When buying a house, the average person finds that it is something that will be impossible to do without borrowing money. This is why people get mortgages which, from all the doom-laden pronouncements about them, you would think were quite simply a bad thing. However, a mortgage when handled well is the little piece of freedom a person needs in order to benefit the quality of their life by securing themselves and their family a place to stay underneath one roof. The key part of that last sentence was the phrase “when handled well”. In order to make the best of a mortgage it is absolutely essential to be aware exactly how you plan to operate in the years to come. This is a large commitment, sometimes up to forty years’ worth of commitment.

Every mortgage comes with a full list of terms and conditions, and although these may be printed in small type and be worded in highly legalistic language they are still worth reading, ideally before you sign for the loan and complete the deal on the house. The terms and conditions of a mortgage agreement are legally binding and, once you have completed the agreement, you are bound to abide by them. Failure to do so can be met with financial penalties and worse, so it is worth remembering before you put pen to paper that this agreement will bind you for the life of the contract. Many people will give the document to their lawyer to look at, but it really helps to read it yourself, too.

Most of the terms and conditions of a loan are completely self-explanatory and even rather obvious when one thinks about them. This is why so many people fall into the trap of not reading what is written in them, and later find themselves to be in a situation where they have contravened their agreement and face a penalty for doing so. The terms and conditions will, in general, apply to matters such as prompt payment of monthly contributions, by the agreed method on the agreed date and, importantly, for the right amount. These are the elements which apply to all mortgages. It is the elements that apply to some and not others which cause people to have problems.

Most credit agreements have similar stipulations, but mortgages are a different thing from the typical credit account due to the fact that they are secured credit agreements with a term life that far exceeds just about any other loan. Different rules must therefore apply, and it is your mortgage which will be considered the “priority debt” if you ever go into a managed debt agreement or a bankruptcy. Having an awareness of the terms and conditions of your mortgage, and sticking to the letter of the agreement, is your best bet when it comes to running a mortgage well. Even if it seems boring, it will soon become second nature, and it should see you safely reach the point where you can pay the mortgage off in full.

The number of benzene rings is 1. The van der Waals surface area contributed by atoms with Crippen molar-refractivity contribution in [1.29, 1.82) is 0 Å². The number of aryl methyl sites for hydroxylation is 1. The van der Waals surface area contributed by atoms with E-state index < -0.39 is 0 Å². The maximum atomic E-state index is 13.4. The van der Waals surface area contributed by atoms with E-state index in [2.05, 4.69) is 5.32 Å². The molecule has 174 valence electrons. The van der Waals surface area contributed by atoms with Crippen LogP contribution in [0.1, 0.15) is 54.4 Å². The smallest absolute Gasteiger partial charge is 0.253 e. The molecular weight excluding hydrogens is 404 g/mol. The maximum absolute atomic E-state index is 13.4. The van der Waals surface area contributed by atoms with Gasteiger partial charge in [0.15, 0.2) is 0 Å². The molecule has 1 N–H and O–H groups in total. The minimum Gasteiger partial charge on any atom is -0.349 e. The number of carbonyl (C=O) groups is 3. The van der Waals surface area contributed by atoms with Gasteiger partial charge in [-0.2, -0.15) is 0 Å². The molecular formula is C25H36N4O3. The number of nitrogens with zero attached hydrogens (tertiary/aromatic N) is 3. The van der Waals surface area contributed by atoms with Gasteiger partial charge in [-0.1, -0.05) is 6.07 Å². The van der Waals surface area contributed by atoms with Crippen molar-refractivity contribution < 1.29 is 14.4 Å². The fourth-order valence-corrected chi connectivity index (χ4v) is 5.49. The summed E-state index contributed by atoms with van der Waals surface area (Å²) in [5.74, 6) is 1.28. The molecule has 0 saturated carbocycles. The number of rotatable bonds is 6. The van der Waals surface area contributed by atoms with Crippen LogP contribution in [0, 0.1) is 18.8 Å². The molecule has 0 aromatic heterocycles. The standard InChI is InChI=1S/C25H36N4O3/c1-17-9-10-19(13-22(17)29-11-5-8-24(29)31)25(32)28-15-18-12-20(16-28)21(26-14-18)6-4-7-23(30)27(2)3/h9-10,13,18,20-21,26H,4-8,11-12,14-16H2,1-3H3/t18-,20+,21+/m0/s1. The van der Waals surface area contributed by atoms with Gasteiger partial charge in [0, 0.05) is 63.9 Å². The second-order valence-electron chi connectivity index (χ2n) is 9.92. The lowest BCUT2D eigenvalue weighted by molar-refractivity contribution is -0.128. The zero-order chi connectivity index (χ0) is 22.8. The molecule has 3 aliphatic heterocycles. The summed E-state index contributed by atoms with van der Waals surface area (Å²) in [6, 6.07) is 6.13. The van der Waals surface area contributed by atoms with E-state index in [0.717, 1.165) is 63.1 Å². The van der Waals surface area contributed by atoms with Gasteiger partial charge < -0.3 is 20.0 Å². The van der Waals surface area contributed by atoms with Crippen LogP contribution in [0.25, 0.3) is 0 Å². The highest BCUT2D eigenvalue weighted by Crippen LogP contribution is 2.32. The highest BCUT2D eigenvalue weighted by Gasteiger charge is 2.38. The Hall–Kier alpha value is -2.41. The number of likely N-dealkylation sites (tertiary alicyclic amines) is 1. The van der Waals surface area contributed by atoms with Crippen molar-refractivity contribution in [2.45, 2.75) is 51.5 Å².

Toronto’s New All-Glass Skyscraper - The Bay Adelaide West Tower

Skyscrapers Toronto

First Published: July 18, 2009 ADawnJournal.com

Toronto’s new sky-blue, all-glass, 51-story skyscraper is situated in the heart of Toronto downtown, in Toronto’s financial district at the corner of Bay and Adelaide streets. The Bay Adelaide West Tower (1.1 million square foot – 715 ft / 218 m tall) is the first building of the of the 2.6 million square foot Bay Adelaide project. Construction started in summer 2006 and expected to be completed in 2009. This tall tower is located at 333 Bay Street, Toronto, Ontario, Canada. The Bay Adelaide West Tower has many state-of-the-art safety features including blast resistant lower 11 floors.

Joint Mortgages – The Positives And The Pitfalls

What Is A Joint Mortgage?

First Published: July 2, 2009 ADawnJournal.com

Taking out a mortgage is an almost indispensable part of buying a house for many individuals. Those of us who have been party to a windfall via inheritance, as a prize or a bonus may be able to pay directly by cash to own the house we want. The rest of us will need, as most people do, to find a mortgage that suits our needs and our means.

Mortgage borrowing is quite unlike any other kind of borrowing. The amounts are higher than any typical loan or credit line, and consequently the term of the loan will usually be longer. As the term is longer, this means the scope for default is consequently larger. With the larger scope for defaulting on a mortgage comes the need for banks to cover themselves before lending. The outcome of this is that if you cannot meet mortgage payments, your home is at risk.

With the higher level of commitment and its knock-on effect on just about everything you could possibly think of, the amount of thinking that needs to go into taking out a mortgage naturally will increase. Although all you really want is to buy a house, you need to stop and think about what the best way of going about things will be. Can you afford to take a mortgage that will secure you the house you really want? How sure are you that the payments you can make today will be affordable five years from now, or ten years, or twenty? If borrowing to buy a house will really over-stretch you, you may need to take a different angle.

The angle that people will traditionally take – if they find that their borrowing ability is not conducive to buying a house alone – is to look at taking a joint mortgage with someone else. If the house purchase is part of a couple, married or otherwise, trying to set up home together, then there may be an obvious situation. In some couples, though, only one is gainfully employed and eligible to get a good mortgage deal. In others, it may be that one of the partners has poor credit history, which will lead any lending institution to either decline the application or at the very least put restrictive terms on it.

Some people will choose to co-sign for a mortgage with a parent or other older relative. In these cases, assuming that the elder party is “young enough”, there is a lot of scope for a good deal. However, it is important to realize that although a joint mortgage brings in two different incomes, two different histories and two different brains, it also encompasses two different personalities – and if at any point those two personalities start to clash, there will be problems in the operation of the account that could make an individual look like the most secure borrower of all. If borrowing as joint mortgage account holders it is important to take account of this, and make sure the loan is flexible.